Exposure to heatwaves and long periods of extreme heat can cause serious illness and even death. Planning ahead and being prepared for extreme heat is important.
Heat-related illness includes dehydration, heat cramps, heat exhaustion, heat stroke and worsening of existing medical conditions. If you have a medical condition such as heart disease, diabetes, or kidney disease and if you take certain medications, heat can make your symptoms worse. Be prepared and take four simple steps to prevent heat-related illness.
Drink Plenty of Water and Non-Alcoholic Fluids
Avoid alcohol and drinks with excessive sugar. Take a water bottle with you and fill up at one of the drinking fountains located in many of our parks and town centres.Note: if your doctor normally limits your fluids or you are on fluid tablets, you may need to check how much to drink while the weather is hot.
.Stay out of the sun, wear lightweight, light coloured, loose clothing and avoid strenuous activity. Keep your house cool by drawing blinds or curtains to keep out the sun. If you have an air-conditioner, use it. If not, keep air flowing by opening windows and turning on any fans. If you can’t cool your house, consider going to an air-conditioned public space such as a shopping centre, library, cinema or to a public pool.
Take Care of Others
Check on people who are at high risk in extreme heat such as the elderly, infants and young children, people with chronic medical problems and people who are socially isolated. NEVER leave children or pets in parked cars during hot weather.
Have a Plan
Regularly check your local forecast from the Bureau of Meteorology on your radio, TV or on the internet. Get advice from your doctor about whether your medication and/or your medical conditions may affect what you should do if it gets extremely hot. Make sure you know who you are going to call (who may need help and who could provide help to you if needed) - make a list of telephone numbers.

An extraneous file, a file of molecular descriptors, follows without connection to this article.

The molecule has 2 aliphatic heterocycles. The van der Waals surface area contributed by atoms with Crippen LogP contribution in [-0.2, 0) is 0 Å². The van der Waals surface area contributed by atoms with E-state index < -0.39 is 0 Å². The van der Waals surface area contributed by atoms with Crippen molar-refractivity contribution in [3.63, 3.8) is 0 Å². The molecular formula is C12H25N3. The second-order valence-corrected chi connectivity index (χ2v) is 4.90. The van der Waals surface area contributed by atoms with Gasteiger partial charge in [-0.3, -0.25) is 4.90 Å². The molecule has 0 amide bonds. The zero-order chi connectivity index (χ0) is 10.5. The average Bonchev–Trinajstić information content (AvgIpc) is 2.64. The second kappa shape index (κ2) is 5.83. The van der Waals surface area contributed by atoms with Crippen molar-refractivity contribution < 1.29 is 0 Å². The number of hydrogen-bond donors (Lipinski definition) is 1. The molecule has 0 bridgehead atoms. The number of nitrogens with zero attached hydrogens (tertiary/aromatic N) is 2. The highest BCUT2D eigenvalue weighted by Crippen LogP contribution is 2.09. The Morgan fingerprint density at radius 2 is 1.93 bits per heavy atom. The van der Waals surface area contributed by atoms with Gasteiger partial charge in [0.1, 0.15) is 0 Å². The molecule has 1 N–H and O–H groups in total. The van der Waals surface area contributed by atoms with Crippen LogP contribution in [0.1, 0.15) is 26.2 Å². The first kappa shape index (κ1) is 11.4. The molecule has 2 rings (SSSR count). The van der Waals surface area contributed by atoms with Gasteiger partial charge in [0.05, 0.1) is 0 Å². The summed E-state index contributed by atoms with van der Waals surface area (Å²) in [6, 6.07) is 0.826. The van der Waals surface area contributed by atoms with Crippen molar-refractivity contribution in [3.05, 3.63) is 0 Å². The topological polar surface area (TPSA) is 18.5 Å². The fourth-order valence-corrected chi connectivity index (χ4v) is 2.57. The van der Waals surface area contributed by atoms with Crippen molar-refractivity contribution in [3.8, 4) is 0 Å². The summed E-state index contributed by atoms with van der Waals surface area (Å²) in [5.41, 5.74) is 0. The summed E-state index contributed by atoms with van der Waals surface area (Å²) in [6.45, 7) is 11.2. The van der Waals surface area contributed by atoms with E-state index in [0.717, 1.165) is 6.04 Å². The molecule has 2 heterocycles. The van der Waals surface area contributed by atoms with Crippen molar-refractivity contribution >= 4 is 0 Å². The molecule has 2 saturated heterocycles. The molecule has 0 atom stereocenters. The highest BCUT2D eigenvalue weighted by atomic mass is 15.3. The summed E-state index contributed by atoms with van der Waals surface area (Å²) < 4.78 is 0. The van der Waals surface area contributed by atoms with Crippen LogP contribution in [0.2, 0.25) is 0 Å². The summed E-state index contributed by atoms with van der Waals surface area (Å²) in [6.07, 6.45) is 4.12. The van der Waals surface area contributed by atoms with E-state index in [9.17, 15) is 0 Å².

Kids in Cars
Never leave children alone in a car. On a typical 30 degree Australian summer's day, the temperature inside a parked car can be as high as 70 degrees. Even with windows down slightly, temperatures can increase very quickly.
If you find a child unattended in a car:
- Look for the parents or carers
- If they can't be found, call Triple Zero (000) or NRMA on 13 11 22.
For more information, see the Kidsafe information sheet.
Stay Sun Safe
Exposure to ultraviolet (UV) radiation from the sun is a major cause of skin cancer. Australia has some of the highest UV levels in the world – on a fine day in January, UV radiation is strong enough to cause sunburn in just 11 minutes.
- Slip on some sun-protective clothing that covers as much skin as possible
- Slop on broad spectrum, water resistant SPF30+ (or higher) sunscreen. Put it on 20 minutes before you go outdoors and every two hours afterwards. Sunscreen should never be used to extend the time you spend in the sun
- Slap on a hat – broad brim or legionnaire style to protect your face, head, neck and ears
- Seek shade
- Slide on some sunglasses – make sure they meet Australian Standards.
For information on how to prepare for and stay healthy in the heat, how to recognise and treat heat related illness, and how to care for people who are at risk of heat-related illness see the NSW Health - Beat the Heat website.